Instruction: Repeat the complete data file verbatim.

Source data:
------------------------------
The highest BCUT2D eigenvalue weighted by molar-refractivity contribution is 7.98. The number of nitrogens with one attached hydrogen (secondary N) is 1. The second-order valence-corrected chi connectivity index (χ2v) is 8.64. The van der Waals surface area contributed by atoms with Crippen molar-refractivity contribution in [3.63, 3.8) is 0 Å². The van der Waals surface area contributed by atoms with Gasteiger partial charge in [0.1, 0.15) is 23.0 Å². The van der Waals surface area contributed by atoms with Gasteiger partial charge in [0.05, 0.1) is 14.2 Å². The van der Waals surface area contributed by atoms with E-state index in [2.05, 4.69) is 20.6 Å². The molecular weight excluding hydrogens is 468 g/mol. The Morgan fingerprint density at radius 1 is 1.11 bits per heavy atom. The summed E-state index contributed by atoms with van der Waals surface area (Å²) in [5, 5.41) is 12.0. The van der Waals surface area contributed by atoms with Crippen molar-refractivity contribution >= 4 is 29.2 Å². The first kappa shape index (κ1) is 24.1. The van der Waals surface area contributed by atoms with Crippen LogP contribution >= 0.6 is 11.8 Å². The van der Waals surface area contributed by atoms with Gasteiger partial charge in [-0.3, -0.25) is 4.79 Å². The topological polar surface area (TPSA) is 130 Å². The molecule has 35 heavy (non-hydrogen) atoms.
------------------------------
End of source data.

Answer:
The highest BCUT2D eigenvalue weighted by molar-refractivity contribution is 7.98. The number of nitrogens with one attached hydrogen (secondary N) is 1. The second-order valence-corrected chi connectivity index (χ2v) is 8.64. The van der Waals surface area contributed by atoms with Crippen molar-refractivity contribution in [3.63, 3.8) is 0 Å². The van der Waals surface area contributed by atoms with Gasteiger partial charge in [0.1, 0.15) is 23.0 Å². The van der Waals surface area contributed by atoms with Gasteiger partial charge in [0.05, 0.1) is 14.2 Å². The van der Waals surface area contributed by atoms with E-state index in [2.05, 4.69) is 20.6 Å². The molecular weight excluding hydrogens is 468 g/mol. The Morgan fingerprint density at radius 1 is 1.11 bits per heavy atom. The summed E-state index contributed by atoms with van der Waals surface area (Å²) in [5, 5.41) is 12.0. The van der Waals surface area contributed by atoms with Crippen molar-refractivity contribution >= 4 is 29.2 Å². The first kappa shape index (κ1) is 24.1. The van der Waals surface area contributed by atoms with Crippen LogP contribution >= 0.6 is 11.8 Å². The van der Waals surface area contributed by atoms with Gasteiger partial charge in [-0.3, -0.25) is 4.79 Å². The topological polar surface area (TPSA) is 130 Å². The molecule has 35 heavy (non-hydrogen) atoms.